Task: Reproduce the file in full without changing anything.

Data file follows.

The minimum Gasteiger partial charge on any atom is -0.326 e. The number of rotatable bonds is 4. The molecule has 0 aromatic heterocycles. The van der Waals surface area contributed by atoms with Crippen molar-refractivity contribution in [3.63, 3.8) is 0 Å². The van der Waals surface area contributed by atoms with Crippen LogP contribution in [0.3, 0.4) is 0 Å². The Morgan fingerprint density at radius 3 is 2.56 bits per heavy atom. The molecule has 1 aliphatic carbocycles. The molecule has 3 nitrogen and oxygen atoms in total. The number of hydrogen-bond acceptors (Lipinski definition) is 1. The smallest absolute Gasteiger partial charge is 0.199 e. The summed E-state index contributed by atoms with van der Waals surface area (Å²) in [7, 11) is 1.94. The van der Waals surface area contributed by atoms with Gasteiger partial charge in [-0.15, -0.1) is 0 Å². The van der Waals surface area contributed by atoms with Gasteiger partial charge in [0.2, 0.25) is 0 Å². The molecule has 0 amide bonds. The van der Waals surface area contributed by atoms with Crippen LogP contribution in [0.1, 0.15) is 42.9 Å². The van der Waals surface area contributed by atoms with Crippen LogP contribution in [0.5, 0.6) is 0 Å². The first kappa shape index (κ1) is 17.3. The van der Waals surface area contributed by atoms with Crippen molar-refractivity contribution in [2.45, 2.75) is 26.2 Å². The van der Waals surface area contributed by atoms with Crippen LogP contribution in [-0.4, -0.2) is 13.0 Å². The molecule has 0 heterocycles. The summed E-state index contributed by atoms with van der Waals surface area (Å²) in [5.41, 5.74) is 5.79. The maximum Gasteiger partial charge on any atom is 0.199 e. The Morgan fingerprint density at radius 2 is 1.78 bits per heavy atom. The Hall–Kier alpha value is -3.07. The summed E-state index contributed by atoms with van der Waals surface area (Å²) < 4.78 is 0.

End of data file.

The minimum Gasteiger partial charge on any atom is -0.326 e. The number of rotatable bonds is 4. The molecule has 0 aromatic heterocycles. The van der Waals surface area contributed by atoms with Crippen molar-refractivity contribution in [3.63, 3.8) is 0 Å². The van der Waals surface area contributed by atoms with Crippen LogP contribution in [0.3, 0.4) is 0 Å². The Morgan fingerprint density at radius 3 is 2.56 bits per heavy atom. The molecule has 1 aliphatic carbocycles. The molecule has 3 nitrogen and oxygen atoms in total. The number of hydrogen-bond acceptors (Lipinski definition) is 1. The smallest absolute Gasteiger partial charge is 0.199 e. The summed E-state index contributed by atoms with van der Waals surface area (Å²) in [7, 11) is 1.94. The van der Waals surface area contributed by atoms with Gasteiger partial charge in [-0.15, -0.1) is 0 Å². The van der Waals surface area contributed by atoms with Gasteiger partial charge in [0.2, 0.25) is 0 Å². The molecule has 0 amide bonds. The van der Waals surface area contributed by atoms with Crippen LogP contribution in [0.1, 0.15) is 42.9 Å². The van der Waals surface area contributed by atoms with Crippen LogP contribution in [0.5, 0.6) is 0 Å². The first kappa shape index (κ1) is 17.3. The van der Waals surface area contributed by atoms with Crippen molar-refractivity contribution in [2.45, 2.75) is 26.2 Å². The van der Waals surface area contributed by atoms with Crippen LogP contribution in [-0.4, -0.2) is 13.0 Å². The molecule has 0 heterocycles. The summed E-state index contributed by atoms with van der Waals surface area (Å²) in [5.41, 5.74) is 5.79. The maximum Gasteiger partial charge on any atom is 0.199 e. The Morgan fingerprint density at radius 2 is 1.78 bits per heavy atom. The Hall–Kier alpha value is -3.07. The summed E-state index contributed by atoms with van der Waals surface area (Å²) < 4.78 is 0.